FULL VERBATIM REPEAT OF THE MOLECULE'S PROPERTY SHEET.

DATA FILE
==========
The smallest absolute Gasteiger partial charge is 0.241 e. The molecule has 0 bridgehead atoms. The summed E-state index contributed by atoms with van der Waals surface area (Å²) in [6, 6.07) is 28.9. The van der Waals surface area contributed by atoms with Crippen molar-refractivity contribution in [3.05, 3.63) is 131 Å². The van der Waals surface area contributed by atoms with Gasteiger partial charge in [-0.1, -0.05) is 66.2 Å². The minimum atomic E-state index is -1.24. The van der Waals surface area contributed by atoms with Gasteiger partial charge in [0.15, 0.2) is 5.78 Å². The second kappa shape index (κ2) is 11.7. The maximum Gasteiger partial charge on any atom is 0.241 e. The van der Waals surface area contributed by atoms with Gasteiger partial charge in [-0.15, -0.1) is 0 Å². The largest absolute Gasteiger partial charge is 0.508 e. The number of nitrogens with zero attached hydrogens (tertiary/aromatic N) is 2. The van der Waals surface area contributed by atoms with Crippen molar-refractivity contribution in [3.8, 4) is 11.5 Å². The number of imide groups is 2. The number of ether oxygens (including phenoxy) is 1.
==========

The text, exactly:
The smallest absolute Gasteiger partial charge is 0.241 e. The molecule has 0 bridgehead atoms. The summed E-state index contributed by atoms with van der Waals surface area (Å²) in [6, 6.07) is 28.9. The van der Waals surface area contributed by atoms with Crippen molar-refractivity contribution in [3.05, 3.63) is 131 Å². The van der Waals surface area contributed by atoms with Gasteiger partial charge in [-0.1, -0.05) is 66.2 Å². The minimum atomic E-state index is -1.24. The van der Waals surface area contributed by atoms with Gasteiger partial charge in [0.15, 0.2) is 5.78 Å². The second kappa shape index (κ2) is 11.7. The maximum Gasteiger partial charge on any atom is 0.241 e. The van der Waals surface area contributed by atoms with Gasteiger partial charge in [-0.15, -0.1) is 0 Å². The largest absolute Gasteiger partial charge is 0.508 e. The number of nitrogens with zero attached hydrogens (tertiary/aromatic N) is 2. The van der Waals surface area contributed by atoms with Crippen molar-refractivity contribution in [3.8, 4) is 11.5 Å². The number of imide groups is 2. The number of ether oxygens (including phenoxy) is 1.